The fact-specific nature of the indecent exposure inquiry is highlighted again in the final element of the offense: that the individual being charged with the open and obscene exposure acted “knowing that such conduct is likely to cause reasonable affront or alarm.” A person acts “knowingly” when they are aware that their conduct will cause a particular result. Thus, with a charge of indecent exposure, prosecutors have to show that an individual was aware that their open and obscene exposure was likely to cause reasonable affront or alarm. It does not have to be their intent to cause the affront or alarm – it is sufficient that they were aware it was likely to occur.
Perhaps this explains the lack of charges for the naked Seattle bicyclists – attendees of an annual parade that is widely known for its naked bike riders expect to see a group of unclothed individuals pedaling down the street. They may not be affronted or alarmed in the same way that an unsuspecting person might be if surprised by a lone naked bicyclist while walking to get their morning coffee. Again, an indecent exposure inquiry is extremely dependent on the particular facts of the alleged incident.
Penalties Depend on Circumstances
The penalty for being found guilty of indecent exposure depends on the particular circumstances of the act itself – mainly, whom the exposure was directed towards – and whether the individual doing the exposing has been convicted of indecent exposure or other specific sex offenses before. Usually, according to RCW 9A.88.010(2)(a), indecent exposure is a misdemeanor charge, which is punishable by imprisonment in the county jail for no more than 90 days. Adult offenders can also be fined up to $1,000 in addition to, or in lieu of, jail time.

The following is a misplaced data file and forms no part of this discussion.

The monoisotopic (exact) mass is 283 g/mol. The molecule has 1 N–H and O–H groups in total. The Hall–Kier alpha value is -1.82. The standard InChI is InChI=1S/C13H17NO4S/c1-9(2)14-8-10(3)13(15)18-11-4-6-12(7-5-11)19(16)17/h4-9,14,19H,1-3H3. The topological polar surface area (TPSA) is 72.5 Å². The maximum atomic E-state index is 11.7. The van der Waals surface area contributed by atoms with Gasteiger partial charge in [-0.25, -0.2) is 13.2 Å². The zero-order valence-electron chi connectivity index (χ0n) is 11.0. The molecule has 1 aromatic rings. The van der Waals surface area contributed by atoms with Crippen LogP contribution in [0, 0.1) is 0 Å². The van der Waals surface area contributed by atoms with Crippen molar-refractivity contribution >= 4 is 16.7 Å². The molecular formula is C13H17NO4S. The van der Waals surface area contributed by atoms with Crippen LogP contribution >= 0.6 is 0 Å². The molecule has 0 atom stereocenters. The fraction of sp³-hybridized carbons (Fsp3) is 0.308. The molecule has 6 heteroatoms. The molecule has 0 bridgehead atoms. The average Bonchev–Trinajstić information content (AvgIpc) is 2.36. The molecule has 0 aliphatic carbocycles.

However, under RCW 9A.88.010(2)(b), indecent exposure rises to a gross misdemeanor on the first offense if a person exposes himself or herself to a person under 14 years old. Conviction for a gross misdemeanor can be punished by imprisonment in the county jail for up to one year, and/or a fine of up to $5,000 for adult offenders, per RCW 9A.20.021(2).
Lastly, if a person has been previously convicted of indecent exposure or one of a list of other specific sex offenses, a subsequent conviction for indecent exposure is a class C felony, which is punishable by imprisonment for up to five years and a $10,000 fine.
“Let My Extensive Experience as a Former Prosecutor Work For You.”
Indecent exposure charges carry serious legal and reputational consequences. If you or a loved one faces charges of indecent exposure, contact the Law Office of Steve Karimi today. Experienced criminal defense attorney Steve Karimi is dedicated to protecting your constitutional rights and he will take all measures necessary to fight for your legal rights and to advocate for your best interests. As a former prosecutor, he understands the potential charges you could face and will use his experience to achieve the best possible resolution for you. To schedule a free and confidential initial consultation, contact the Law Office of Steve Karimi today at 206-660-6200.